MONCKS CORNER -- Monks at a Lowcountry monastery are looking for a new source of income.
Mepkin Abbey, a Trappist monastery on the Cooper River, announced Thursday it will cease its egg production business after pressure from an animal rights group.
The phaseout of the industry, which has sustained the brothers for more than 40 years, comes after criticism by People for the Ethical Treatment of Animals.
Earlier this year, and again this week, PETA charged that the birds at Mepkin Abbey were caged in cramped quarters and suffered inhumane practices. PETA urged shoppers to boycott Mepkin Abbey eggs, which are sold at Piggly Wiggly, other grocery stores and the Charleston Air Force Base.
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Abbot Stan Gumula has disputed PETA's claims but said the continuing dispute detracts from their life of prayer, work and contemplation.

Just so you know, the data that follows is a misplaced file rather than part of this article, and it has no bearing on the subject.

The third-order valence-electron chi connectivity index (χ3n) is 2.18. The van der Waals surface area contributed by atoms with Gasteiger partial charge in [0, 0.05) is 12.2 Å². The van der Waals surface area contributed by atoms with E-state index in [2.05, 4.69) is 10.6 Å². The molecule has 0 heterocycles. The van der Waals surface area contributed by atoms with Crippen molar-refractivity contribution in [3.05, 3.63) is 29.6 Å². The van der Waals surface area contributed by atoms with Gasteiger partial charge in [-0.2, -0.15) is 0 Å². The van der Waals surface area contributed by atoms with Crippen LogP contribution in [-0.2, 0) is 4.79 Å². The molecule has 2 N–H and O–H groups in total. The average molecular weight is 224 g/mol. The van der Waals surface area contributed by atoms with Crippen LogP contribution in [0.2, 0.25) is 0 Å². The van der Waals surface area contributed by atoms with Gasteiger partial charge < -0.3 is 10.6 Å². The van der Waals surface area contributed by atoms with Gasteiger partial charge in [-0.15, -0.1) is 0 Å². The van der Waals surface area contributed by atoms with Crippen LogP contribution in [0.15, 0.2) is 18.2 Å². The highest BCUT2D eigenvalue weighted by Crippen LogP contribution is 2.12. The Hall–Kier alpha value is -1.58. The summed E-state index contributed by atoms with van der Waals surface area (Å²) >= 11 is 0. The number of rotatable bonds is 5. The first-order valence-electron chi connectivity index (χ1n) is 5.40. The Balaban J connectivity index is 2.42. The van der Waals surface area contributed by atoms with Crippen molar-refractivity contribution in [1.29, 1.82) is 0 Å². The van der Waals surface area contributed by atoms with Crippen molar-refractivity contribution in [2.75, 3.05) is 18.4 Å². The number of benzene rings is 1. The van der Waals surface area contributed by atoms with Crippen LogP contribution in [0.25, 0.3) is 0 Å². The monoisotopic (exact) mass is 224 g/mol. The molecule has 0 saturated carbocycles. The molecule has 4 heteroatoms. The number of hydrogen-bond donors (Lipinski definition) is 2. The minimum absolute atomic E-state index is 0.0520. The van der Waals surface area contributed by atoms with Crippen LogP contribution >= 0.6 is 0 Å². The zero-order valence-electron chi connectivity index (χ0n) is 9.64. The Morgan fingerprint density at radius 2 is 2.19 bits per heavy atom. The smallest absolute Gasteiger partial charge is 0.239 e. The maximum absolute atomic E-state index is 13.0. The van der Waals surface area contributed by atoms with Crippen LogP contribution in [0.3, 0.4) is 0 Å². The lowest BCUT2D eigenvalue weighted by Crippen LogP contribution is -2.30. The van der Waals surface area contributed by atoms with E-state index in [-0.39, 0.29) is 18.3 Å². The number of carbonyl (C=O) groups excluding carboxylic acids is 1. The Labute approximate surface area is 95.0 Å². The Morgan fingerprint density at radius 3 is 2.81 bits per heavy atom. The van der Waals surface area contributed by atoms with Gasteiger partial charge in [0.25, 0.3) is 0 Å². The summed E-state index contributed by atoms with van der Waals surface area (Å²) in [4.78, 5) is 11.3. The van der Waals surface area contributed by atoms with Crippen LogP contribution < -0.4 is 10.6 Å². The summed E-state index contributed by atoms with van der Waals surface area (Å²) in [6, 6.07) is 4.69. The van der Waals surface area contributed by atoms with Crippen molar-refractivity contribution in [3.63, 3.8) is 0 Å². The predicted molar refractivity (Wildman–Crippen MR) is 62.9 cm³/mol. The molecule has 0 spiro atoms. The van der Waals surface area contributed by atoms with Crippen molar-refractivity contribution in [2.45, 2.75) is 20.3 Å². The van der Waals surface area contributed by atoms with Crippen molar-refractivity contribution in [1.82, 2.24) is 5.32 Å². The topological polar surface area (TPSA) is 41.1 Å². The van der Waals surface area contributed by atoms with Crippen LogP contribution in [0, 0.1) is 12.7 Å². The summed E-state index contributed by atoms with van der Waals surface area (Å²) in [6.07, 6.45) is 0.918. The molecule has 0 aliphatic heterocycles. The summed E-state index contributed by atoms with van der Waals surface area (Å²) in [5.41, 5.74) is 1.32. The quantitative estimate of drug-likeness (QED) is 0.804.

"We will be looking for a new industry to help us meet our daily expenses. We hope to find a source of income that will respect this tradition of work on the land and care for the environment."
Gumula said the brothers, who make their home at Mepkin, had begun discussions under the late abbot Francis Kline but had postponed a decision because of his illness and death last year.
The egg business produces 9 million eggs annually and $140,000 for the monks, 60 percent of their annual earned income, Gumula told the National Catholic Reporter.
The business will be phased out over the next year and a half.
The 28 monks, who had 28,000 chickens, also have a gift shop and sell the Earth Healer brand of fertilizer for gardens.
"We're delighted to learn that Mepkin is getting out of the cruelty business, and we hope that we can work with them to remove the hens from these cages," PETA vice president Bruce Friedrich said.
"No matter what the abuser's religion, it's wrong to abuse one animal, let alone 20,000 of them."